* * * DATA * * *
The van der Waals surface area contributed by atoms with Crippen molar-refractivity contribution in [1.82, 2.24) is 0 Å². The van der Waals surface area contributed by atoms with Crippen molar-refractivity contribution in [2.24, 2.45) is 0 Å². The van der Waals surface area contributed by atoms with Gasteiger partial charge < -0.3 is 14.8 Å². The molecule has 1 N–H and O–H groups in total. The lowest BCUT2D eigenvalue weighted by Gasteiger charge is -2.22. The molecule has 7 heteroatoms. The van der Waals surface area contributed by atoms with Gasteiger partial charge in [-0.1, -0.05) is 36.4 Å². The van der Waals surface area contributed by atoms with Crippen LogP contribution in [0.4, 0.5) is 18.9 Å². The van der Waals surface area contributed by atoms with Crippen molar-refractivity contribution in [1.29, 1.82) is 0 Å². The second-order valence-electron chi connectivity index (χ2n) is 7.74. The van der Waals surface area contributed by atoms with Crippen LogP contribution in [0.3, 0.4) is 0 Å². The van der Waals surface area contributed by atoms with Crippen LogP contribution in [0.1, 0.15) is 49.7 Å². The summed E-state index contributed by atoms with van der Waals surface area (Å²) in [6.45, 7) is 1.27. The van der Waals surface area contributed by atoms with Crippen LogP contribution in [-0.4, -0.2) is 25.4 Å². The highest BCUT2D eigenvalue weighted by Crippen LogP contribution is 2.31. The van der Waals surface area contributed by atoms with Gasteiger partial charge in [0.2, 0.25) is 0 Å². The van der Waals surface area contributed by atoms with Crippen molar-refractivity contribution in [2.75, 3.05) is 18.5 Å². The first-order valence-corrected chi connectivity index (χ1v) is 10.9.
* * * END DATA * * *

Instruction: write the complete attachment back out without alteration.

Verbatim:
The van der Waals surface area contributed by atoms with Crippen molar-refractivity contribution in [1.82, 2.24) is 0 Å². The van der Waals surface area contributed by atoms with Crippen molar-refractivity contribution in [2.24, 2.45) is 0 Å². The van der Waals surface area contributed by atoms with Gasteiger partial charge < -0.3 is 14.8 Å². The molecule has 1 N–H and O–H groups in total. The lowest BCUT2D eigenvalue weighted by Gasteiger charge is -2.22. The molecule has 7 heteroatoms. The van der Waals surface area contributed by atoms with Gasteiger partial charge in [-0.1, -0.05) is 36.4 Å². The van der Waals surface area contributed by atoms with Crippen LogP contribution in [0.4, 0.5) is 18.9 Å². The van der Waals surface area contributed by atoms with Crippen molar-refractivity contribution in [1.29, 1.82) is 0 Å². The second-order valence-electron chi connectivity index (χ2n) is 7.74. The van der Waals surface area contributed by atoms with Crippen LogP contribution in [0.3, 0.4) is 0 Å². The van der Waals surface area contributed by atoms with Crippen LogP contribution in [0.1, 0.15) is 49.7 Å². The summed E-state index contributed by atoms with van der Waals surface area (Å²) in [6.45, 7) is 1.27. The van der Waals surface area contributed by atoms with Crippen LogP contribution in [-0.4, -0.2) is 25.4 Å². The highest BCUT2D eigenvalue weighted by Crippen LogP contribution is 2.31. The van der Waals surface area contributed by atoms with Gasteiger partial charge in [0.2, 0.25) is 0 Å². The van der Waals surface area contributed by atoms with Crippen molar-refractivity contribution in [2.75, 3.05) is 18.5 Å². The first-order valence-corrected chi connectivity index (χ1v) is 10.9.